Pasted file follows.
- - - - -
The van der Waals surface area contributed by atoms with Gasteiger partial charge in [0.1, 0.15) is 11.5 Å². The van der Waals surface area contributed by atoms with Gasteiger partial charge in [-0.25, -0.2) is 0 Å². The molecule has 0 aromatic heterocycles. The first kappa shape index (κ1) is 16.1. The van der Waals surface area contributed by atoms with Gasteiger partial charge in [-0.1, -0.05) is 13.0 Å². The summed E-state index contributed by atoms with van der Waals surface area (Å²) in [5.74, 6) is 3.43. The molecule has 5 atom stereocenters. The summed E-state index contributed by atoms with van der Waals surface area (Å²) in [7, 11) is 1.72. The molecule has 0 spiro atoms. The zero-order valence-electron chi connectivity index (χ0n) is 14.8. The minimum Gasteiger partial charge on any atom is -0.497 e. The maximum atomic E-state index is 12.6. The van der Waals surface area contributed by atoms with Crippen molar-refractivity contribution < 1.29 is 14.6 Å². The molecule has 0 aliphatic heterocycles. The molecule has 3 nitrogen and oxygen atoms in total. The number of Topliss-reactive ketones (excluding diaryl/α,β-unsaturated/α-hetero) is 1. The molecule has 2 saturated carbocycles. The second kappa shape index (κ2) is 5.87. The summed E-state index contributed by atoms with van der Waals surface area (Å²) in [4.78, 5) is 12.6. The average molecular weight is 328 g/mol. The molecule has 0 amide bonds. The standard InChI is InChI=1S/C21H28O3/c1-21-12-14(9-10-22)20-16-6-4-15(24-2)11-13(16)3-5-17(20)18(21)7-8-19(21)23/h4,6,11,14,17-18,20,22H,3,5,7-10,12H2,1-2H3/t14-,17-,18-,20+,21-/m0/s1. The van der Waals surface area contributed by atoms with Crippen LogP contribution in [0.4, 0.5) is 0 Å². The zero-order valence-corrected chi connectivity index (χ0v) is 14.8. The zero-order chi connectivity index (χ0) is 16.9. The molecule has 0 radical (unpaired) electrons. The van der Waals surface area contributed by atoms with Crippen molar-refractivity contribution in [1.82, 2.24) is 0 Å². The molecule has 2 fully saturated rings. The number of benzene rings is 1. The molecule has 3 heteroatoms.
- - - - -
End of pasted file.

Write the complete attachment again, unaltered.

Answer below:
The van der Waals surface area contributed by atoms with Gasteiger partial charge in [0.1, 0.15) is 11.5 Å². The van der Waals surface area contributed by atoms with Gasteiger partial charge in [-0.25, -0.2) is 0 Å². The molecule has 0 aromatic heterocycles. The first kappa shape index (κ1) is 16.1. The van der Waals surface area contributed by atoms with Gasteiger partial charge in [-0.1, -0.05) is 13.0 Å². The summed E-state index contributed by atoms with van der Waals surface area (Å²) in [5.74, 6) is 3.43. The molecule has 5 atom stereocenters. The summed E-state index contributed by atoms with van der Waals surface area (Å²) in [7, 11) is 1.72. The molecule has 0 spiro atoms. The zero-order valence-electron chi connectivity index (χ0n) is 14.8. The minimum Gasteiger partial charge on any atom is -0.497 e. The maximum atomic E-state index is 12.6. The van der Waals surface area contributed by atoms with Crippen molar-refractivity contribution < 1.29 is 14.6 Å². The molecule has 0 aliphatic heterocycles. The molecule has 3 nitrogen and oxygen atoms in total. The number of Topliss-reactive ketones (excluding diaryl/α,β-unsaturated/α-hetero) is 1. The molecule has 2 saturated carbocycles. The second kappa shape index (κ2) is 5.87. The summed E-state index contributed by atoms with van der Waals surface area (Å²) in [4.78, 5) is 12.6. The average molecular weight is 328 g/mol. The molecule has 0 amide bonds. The standard InChI is InChI=1S/C21H28O3/c1-21-12-14(9-10-22)20-16-6-4-15(24-2)11-13(16)3-5-17(20)18(21)7-8-19(21)23/h4,6,11,14,17-18,20,22H,3,5,7-10,12H2,1-2H3/t14-,17-,18-,20+,21-/m0/s1. The van der Waals surface area contributed by atoms with Crippen LogP contribution in [0.4, 0.5) is 0 Å². The zero-order valence-corrected chi connectivity index (χ0v) is 14.8. The zero-order chi connectivity index (χ0) is 16.9. The molecule has 0 radical (unpaired) electrons. The van der Waals surface area contributed by atoms with Crippen molar-refractivity contribution in [1.82, 2.24) is 0 Å². The molecule has 2 fully saturated rings. The number of benzene rings is 1. The molecule has 3 heteroatoms.